He became more reclusive two years ago, when his doctor lowered his doses of morphine and hydrocodone. He once took five medications and now takes a dozen, including prescription strength acetaminophen and ibuprofen, a muscle relaxant, an anti-seizure drug and two antidepressants.
“I don’t remember signing up to be a lab rat,” he said.
His six drum sets have gathered dust in his basement since the changes in medication. He rarely drives his 2014 Dodge Ram. He spends most of his days playing video games and watching TV.
Legacy patients hit hard
Kuzara hardly struggles alone. Leading doctors say legacy patients are in the minority of those treated with opioids for pain – but have been hit hard by regulatory change.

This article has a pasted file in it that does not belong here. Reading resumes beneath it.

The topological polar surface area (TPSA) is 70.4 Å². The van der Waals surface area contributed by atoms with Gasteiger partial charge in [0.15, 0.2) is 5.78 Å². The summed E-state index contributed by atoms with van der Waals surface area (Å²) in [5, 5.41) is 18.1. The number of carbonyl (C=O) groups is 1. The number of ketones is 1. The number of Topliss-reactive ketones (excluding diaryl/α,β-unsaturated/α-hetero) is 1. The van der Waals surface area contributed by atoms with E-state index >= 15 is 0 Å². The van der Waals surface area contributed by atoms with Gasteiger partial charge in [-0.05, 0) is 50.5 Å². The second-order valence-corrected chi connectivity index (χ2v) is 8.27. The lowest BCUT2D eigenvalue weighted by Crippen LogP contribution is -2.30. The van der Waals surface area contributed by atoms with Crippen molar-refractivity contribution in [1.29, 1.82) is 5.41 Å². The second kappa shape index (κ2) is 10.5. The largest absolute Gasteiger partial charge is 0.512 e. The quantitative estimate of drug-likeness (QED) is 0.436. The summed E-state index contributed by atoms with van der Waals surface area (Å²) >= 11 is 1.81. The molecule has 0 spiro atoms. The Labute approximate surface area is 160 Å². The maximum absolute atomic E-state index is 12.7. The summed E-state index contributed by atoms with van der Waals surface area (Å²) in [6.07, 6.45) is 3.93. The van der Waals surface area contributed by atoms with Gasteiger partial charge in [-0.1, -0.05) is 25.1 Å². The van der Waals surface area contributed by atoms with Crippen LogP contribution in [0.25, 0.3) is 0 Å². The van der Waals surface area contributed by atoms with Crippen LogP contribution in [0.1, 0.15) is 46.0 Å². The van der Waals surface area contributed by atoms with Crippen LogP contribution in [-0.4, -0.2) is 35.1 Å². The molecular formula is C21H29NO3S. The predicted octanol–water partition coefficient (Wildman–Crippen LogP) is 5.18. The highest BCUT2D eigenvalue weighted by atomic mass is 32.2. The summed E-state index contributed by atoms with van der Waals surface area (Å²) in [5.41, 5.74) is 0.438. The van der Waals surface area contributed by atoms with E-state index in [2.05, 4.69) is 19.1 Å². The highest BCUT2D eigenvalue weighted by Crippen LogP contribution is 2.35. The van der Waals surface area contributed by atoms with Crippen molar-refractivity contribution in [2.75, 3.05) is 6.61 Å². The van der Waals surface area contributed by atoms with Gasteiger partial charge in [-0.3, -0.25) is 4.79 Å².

“What started out as a legitimately important attempt to get our hands around the proper use of opioids for treating pain turned into something where we’re running into issues now with people inappropriately applying guidelines,” said Dr. Thomas J. Madejski, a Western New York primary care and palliative physician, as well as president of the Medical Society of the State of New York.
State regulations limit opioid prescriptions to seven days for acute traumatic and post-surgical pain, while giving latitude to prescribers who decide patients, including chronic pain patients, need more extended regimens.
The arrest in recent years of three doctors in the region accused of haphazardly writing prescriptions, and the conviction so far of two of them, also stirred fears among doctors, including many who decided to no longer prescribe opioids, Updike said.
Meanwhile, said Madejski, some pharmacies and insurance carriers began using the CDC recommendations to shape prescription guidelines, and declined to fill or pay for prescriptions for some patients.